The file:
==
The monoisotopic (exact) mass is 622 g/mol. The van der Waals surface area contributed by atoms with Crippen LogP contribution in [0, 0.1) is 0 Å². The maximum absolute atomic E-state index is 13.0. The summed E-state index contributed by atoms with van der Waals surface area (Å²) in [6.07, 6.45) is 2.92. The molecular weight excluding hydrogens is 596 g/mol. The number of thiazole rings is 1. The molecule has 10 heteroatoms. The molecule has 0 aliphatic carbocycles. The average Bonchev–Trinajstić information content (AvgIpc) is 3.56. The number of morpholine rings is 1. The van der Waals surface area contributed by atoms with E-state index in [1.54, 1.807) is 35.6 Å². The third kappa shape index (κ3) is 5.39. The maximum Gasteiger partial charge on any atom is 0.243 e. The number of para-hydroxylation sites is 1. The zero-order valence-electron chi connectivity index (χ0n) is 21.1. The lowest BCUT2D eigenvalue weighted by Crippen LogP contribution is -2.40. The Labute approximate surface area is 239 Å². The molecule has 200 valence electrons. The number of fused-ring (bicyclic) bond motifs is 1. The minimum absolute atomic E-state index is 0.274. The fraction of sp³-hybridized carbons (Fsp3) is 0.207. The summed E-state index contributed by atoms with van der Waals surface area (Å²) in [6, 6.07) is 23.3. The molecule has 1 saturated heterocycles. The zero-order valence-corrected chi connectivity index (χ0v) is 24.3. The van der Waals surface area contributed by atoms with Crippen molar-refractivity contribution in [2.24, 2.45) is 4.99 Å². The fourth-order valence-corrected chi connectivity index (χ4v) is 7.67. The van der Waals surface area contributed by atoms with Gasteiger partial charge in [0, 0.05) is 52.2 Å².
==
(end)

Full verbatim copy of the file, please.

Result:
The monoisotopic (exact) mass is 622 g/mol. The van der Waals surface area contributed by atoms with Crippen LogP contribution in [0, 0.1) is 0 Å². The maximum absolute atomic E-state index is 13.0. The summed E-state index contributed by atoms with van der Waals surface area (Å²) in [6.07, 6.45) is 2.92. The molecular weight excluding hydrogens is 596 g/mol. The number of thiazole rings is 1. The molecule has 10 heteroatoms. The molecule has 0 aliphatic carbocycles. The average Bonchev–Trinajstić information content (AvgIpc) is 3.56. The number of morpholine rings is 1. The van der Waals surface area contributed by atoms with E-state index in [1.54, 1.807) is 35.6 Å². The third kappa shape index (κ3) is 5.39. The maximum Gasteiger partial charge on any atom is 0.243 e. The number of para-hydroxylation sites is 1. The zero-order valence-electron chi connectivity index (χ0n) is 21.1. The lowest BCUT2D eigenvalue weighted by Crippen LogP contribution is -2.40. The Labute approximate surface area is 239 Å². The molecule has 200 valence electrons. The number of fused-ring (bicyclic) bond motifs is 1. The minimum absolute atomic E-state index is 0.274. The fraction of sp³-hybridized carbons (Fsp3) is 0.207. The summed E-state index contributed by atoms with van der Waals surface area (Å²) in [6, 6.07) is 23.3. The molecule has 1 saturated heterocycles. The zero-order valence-corrected chi connectivity index (χ0v) is 24.3. The van der Waals surface area contributed by atoms with Crippen molar-refractivity contribution in [2.24, 2.45) is 4.99 Å². The fourth-order valence-corrected chi connectivity index (χ4v) is 7.67. The van der Waals surface area contributed by atoms with Gasteiger partial charge in [0, 0.05) is 52.2 Å².